Nearly a month ago there was an article in the Straits Times about a woman who was literally set on fire at a slimming centre as part of a procedure. As in she was told to lie on a table, a towel soaked in rubbing alcohol was draped over her stomach and the beautician whipped out a lighter and set fire to the towel.

From the article:
Once the towel was set ablaze, Madam Lee felt a sharp pain around her abdomen.

"I can't remember much of the incident. But I was in so much pain, I couldn't even talk," she said.

Staff at the centre managed to put out the fire, and she was sent to a nearby clinic where she was given medication.

"One employee even asked me, 'Really that pain?'" Madam Lee said.

Her medical bill of $40 was paid by Geneva. She was given another $150 for follow-up medical treatment. When contacted, the owner of Geneva said the centre no longer performed the treatment.
So they set someone on fire, express disbelief that it had been an "uncomfortable" experience and give her a little less than $200 for her trouble.

A proprietor of another slimming centre, when asked for comment had this to say:
Ms Catherine Koh, the owner of Beauty Forever Sal0on, said: "Now that the market is bad, the centres will try to think of all kinds of ways to get customers, so customers have to judge for themselves what is safe."
In other words, we will continue to expose you to hazardous situations because you are willing to pay for it. The harm that befalls you can only be the fault of your poor judgement.

How did an adult woman allow herself to be set on fire? In her own words:
'They didn't really explain the procedure in much detail,' Madam Lee said. She did not probe further.

It was only when the therapist whipped out a lighter that she felt slightly alarmed. 'But the employee kept telling me that she was here with me, so I shouldn't be scared,' she added.
Why didn't she ask for the procedure to be stopped? Why didn't a grown woman, "judge for [herself] what is safe"?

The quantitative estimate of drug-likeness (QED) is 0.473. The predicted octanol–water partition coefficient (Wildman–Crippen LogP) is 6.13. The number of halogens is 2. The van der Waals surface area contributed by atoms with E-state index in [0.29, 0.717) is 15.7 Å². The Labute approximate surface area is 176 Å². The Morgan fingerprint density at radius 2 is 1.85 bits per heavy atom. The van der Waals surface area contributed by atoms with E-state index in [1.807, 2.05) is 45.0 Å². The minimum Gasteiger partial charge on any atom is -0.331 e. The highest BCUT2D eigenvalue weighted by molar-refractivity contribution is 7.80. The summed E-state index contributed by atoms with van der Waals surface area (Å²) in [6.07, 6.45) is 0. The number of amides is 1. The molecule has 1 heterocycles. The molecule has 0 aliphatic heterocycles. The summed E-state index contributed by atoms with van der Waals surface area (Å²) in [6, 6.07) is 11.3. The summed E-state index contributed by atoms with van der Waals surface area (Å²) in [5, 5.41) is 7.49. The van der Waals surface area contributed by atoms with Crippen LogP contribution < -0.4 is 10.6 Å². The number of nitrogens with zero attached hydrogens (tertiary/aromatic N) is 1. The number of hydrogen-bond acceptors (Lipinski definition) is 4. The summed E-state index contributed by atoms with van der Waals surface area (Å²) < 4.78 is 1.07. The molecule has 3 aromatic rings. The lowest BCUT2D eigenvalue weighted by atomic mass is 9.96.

How could she?

How could she when as a fat person she is told that she is unhealthy and at risk for all kinds of debilitating and life-threatening diseases even though she is able to walk long distances carrying heavy groceries? How could she when as a fat person she is told that she is smelly and takes up too much room even though she practices excellent personal hygiene and smells better than the skinny bloke on the MRT who is, incidently, using two seats? How could she when as a fat person she is told she is unattractive and unlovable even though she has a (presumably) loving husband and family? (I must add that it was her children's cruel comments that pushed her to seek slimming treatments, so I do wonder about how loving the enviroment is - that being said, friends and family of the fat get messages daily about how loving a fat person means encouraging them to lose weight...just 5% makes a difference!)

As fat people we are taught to mistrust our own experiences and subsitute it for all the negative narratives we are fed daily in many small ways about our personalities, habits and loved ones. As fat people we are told that by virtue of what we look like we are all manner of disgusting and abhorrent and that to earn, to deserve the space we take up in this world we have to prove that we're trying to be good, that we recognize we are fat.

We are asked whether we're really hungry, to think about why we're eating, as though we cannot trust what our bodies have to tell us. We are told that all we need are 800-1200 calories a day to function even though when we adhere to these diets (it's a lifestyle change, y'know) all we can think about is food and all we do is feel guilty that we're still hungry and unable to gather enough energy to hit the gym (or walk home from the bus stop, for that matter). We never realise that the problem is with the diet and not with ourselves because we have been taught that as a fat person our lived experiences are a by-product of dysfunction and that we must be punished, punished, punished into submission, into that unsustainable smaller size and punished again when it all comes back.

We live in this miasma of fat shaming that discredits us and forces us to question our own judgements. How then are we supposed to "judge for themselves what is safe"? How then are we supposed to figure out that we don't all deserve to be set on fire afterall?

Public Service Annoucement: "To have self-esteem."

My turkey spectral pal's really awesome and very sad moving tale of her first encounter with pedestrian racism has really put me in such a horrible mood. I'm bowled over by the sort of shitty things parents, guardians and mentors can teach children in the name of love and the latter's self-interest. As I said in the comment section there, I'm reminded of my own experience in having to listen to the sort of bullshit about race and "bad animals" that my elders tried to inculcate in me, which for some reason never really stuck because I was and continue to be doubtful of authority figure and authoritative--and worse, authoritarian--tones.